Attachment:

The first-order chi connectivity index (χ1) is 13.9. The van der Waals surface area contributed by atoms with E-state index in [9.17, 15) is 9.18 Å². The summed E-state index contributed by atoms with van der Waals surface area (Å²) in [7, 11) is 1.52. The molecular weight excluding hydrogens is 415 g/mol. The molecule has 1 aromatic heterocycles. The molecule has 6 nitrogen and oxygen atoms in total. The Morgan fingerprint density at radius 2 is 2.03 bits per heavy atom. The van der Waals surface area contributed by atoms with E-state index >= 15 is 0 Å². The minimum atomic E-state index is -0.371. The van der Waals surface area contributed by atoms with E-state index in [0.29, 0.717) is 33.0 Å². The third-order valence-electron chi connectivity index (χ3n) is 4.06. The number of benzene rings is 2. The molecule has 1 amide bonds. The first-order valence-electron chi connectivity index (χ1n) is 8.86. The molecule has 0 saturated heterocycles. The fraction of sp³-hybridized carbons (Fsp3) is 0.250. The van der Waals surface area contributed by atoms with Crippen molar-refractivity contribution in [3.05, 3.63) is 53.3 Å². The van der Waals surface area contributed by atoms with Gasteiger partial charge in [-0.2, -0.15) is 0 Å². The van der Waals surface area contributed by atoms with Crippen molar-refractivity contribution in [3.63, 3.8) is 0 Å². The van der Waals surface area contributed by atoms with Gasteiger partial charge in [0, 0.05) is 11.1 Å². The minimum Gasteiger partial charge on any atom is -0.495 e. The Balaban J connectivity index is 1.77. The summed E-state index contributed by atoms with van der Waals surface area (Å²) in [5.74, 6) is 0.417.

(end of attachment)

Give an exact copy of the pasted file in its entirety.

The first-order chi connectivity index (χ1) is 13.9. The van der Waals surface area contributed by atoms with E-state index in [9.17, 15) is 9.18 Å². The summed E-state index contributed by atoms with van der Waals surface area (Å²) in [7, 11) is 1.52. The molecular weight excluding hydrogens is 415 g/mol. The molecule has 1 aromatic heterocycles. The molecule has 6 nitrogen and oxygen atoms in total. The Morgan fingerprint density at radius 2 is 2.03 bits per heavy atom. The van der Waals surface area contributed by atoms with E-state index >= 15 is 0 Å². The minimum atomic E-state index is -0.371. The van der Waals surface area contributed by atoms with E-state index in [0.29, 0.717) is 33.0 Å². The third-order valence-electron chi connectivity index (χ3n) is 4.06. The number of benzene rings is 2. The molecule has 1 amide bonds. The first-order valence-electron chi connectivity index (χ1n) is 8.86. The molecule has 0 saturated heterocycles. The fraction of sp³-hybridized carbons (Fsp3) is 0.250. The van der Waals surface area contributed by atoms with Crippen molar-refractivity contribution in [3.05, 3.63) is 53.3 Å². The van der Waals surface area contributed by atoms with Gasteiger partial charge in [-0.2, -0.15) is 0 Å². The van der Waals surface area contributed by atoms with Crippen molar-refractivity contribution in [3.63, 3.8) is 0 Å². The van der Waals surface area contributed by atoms with Gasteiger partial charge in [0, 0.05) is 11.1 Å². The minimum Gasteiger partial charge on any atom is -0.495 e. The Balaban J connectivity index is 1.77. The summed E-state index contributed by atoms with van der Waals surface area (Å²) in [5.74, 6) is 0.417.